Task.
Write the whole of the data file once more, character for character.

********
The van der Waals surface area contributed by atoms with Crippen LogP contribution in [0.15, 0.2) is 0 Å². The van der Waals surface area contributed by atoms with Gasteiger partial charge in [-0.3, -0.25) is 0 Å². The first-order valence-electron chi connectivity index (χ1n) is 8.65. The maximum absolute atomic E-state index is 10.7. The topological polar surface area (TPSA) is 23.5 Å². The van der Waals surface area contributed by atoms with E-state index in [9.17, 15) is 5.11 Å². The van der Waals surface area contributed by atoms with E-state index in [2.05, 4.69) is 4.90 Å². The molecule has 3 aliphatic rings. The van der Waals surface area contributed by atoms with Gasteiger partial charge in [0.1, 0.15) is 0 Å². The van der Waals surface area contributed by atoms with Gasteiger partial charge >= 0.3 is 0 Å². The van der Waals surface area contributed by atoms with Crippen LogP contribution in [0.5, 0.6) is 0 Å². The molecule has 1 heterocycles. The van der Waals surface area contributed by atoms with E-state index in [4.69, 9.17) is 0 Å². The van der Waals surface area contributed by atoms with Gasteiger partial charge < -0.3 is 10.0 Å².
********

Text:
The van der Waals surface area contributed by atoms with Crippen LogP contribution in [0.15, 0.2) is 0 Å². The van der Waals surface area contributed by atoms with Gasteiger partial charge in [-0.3, -0.25) is 0 Å². The first-order valence-electron chi connectivity index (χ1n) is 8.65. The maximum absolute atomic E-state index is 10.7. The topological polar surface area (TPSA) is 23.5 Å². The van der Waals surface area contributed by atoms with E-state index in [9.17, 15) is 5.11 Å². The van der Waals surface area contributed by atoms with E-state index in [2.05, 4.69) is 4.90 Å². The molecule has 3 aliphatic rings. The van der Waals surface area contributed by atoms with Gasteiger partial charge in [0.1, 0.15) is 0 Å². The van der Waals surface area contributed by atoms with Gasteiger partial charge >= 0.3 is 0 Å². The van der Waals surface area contributed by atoms with Crippen LogP contribution in [0.5, 0.6) is 0 Å². The molecule has 1 heterocycles. The van der Waals surface area contributed by atoms with E-state index in [4.69, 9.17) is 0 Å². The van der Waals surface area contributed by atoms with Gasteiger partial charge < -0.3 is 10.0 Å².